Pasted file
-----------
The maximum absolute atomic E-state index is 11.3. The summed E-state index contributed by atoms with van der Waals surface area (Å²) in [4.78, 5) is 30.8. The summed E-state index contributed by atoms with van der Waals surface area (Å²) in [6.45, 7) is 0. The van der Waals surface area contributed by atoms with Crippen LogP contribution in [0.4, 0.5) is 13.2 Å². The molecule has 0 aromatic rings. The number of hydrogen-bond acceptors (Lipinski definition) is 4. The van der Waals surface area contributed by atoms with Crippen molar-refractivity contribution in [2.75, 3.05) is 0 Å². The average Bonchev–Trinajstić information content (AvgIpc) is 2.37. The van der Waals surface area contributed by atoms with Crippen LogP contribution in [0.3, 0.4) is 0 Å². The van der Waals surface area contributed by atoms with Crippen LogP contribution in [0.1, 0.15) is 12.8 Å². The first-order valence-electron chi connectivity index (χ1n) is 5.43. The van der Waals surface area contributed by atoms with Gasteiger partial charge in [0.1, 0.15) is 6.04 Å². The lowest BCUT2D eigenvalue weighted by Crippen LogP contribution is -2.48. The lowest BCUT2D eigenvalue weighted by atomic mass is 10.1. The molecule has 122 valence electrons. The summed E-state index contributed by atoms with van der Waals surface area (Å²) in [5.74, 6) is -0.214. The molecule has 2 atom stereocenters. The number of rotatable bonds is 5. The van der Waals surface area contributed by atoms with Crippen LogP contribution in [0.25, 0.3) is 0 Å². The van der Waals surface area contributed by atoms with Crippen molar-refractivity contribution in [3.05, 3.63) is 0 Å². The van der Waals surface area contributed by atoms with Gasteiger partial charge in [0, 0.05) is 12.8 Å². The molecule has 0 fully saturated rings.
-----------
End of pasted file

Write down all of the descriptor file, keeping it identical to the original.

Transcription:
The maximum absolute atomic E-state index is 11.3. The summed E-state index contributed by atoms with van der Waals surface area (Å²) in [4.78, 5) is 30.8. The summed E-state index contributed by atoms with van der Waals surface area (Å²) in [6.45, 7) is 0. The van der Waals surface area contributed by atoms with Crippen LogP contribution in [0.4, 0.5) is 13.2 Å². The molecule has 0 aromatic rings. The number of hydrogen-bond acceptors (Lipinski definition) is 4. The van der Waals surface area contributed by atoms with Crippen molar-refractivity contribution in [2.75, 3.05) is 0 Å². The average Bonchev–Trinajstić information content (AvgIpc) is 2.37. The van der Waals surface area contributed by atoms with Crippen LogP contribution in [0.3, 0.4) is 0 Å². The van der Waals surface area contributed by atoms with Crippen LogP contribution in [0.1, 0.15) is 12.8 Å². The first-order valence-electron chi connectivity index (χ1n) is 5.43. The van der Waals surface area contributed by atoms with Gasteiger partial charge in [0.1, 0.15) is 6.04 Å². The lowest BCUT2D eigenvalue weighted by Crippen LogP contribution is -2.48. The lowest BCUT2D eigenvalue weighted by atomic mass is 10.1. The molecule has 122 valence electrons. The summed E-state index contributed by atoms with van der Waals surface area (Å²) in [5.74, 6) is -0.214. The molecule has 2 atom stereocenters. The number of rotatable bonds is 5. The van der Waals surface area contributed by atoms with Crippen LogP contribution in [0.25, 0.3) is 0 Å². The van der Waals surface area contributed by atoms with Crippen molar-refractivity contribution in [3.05, 3.63) is 0 Å². The van der Waals surface area contributed by atoms with Gasteiger partial charge in [0, 0.05) is 12.8 Å². The molecule has 0 fully saturated rings.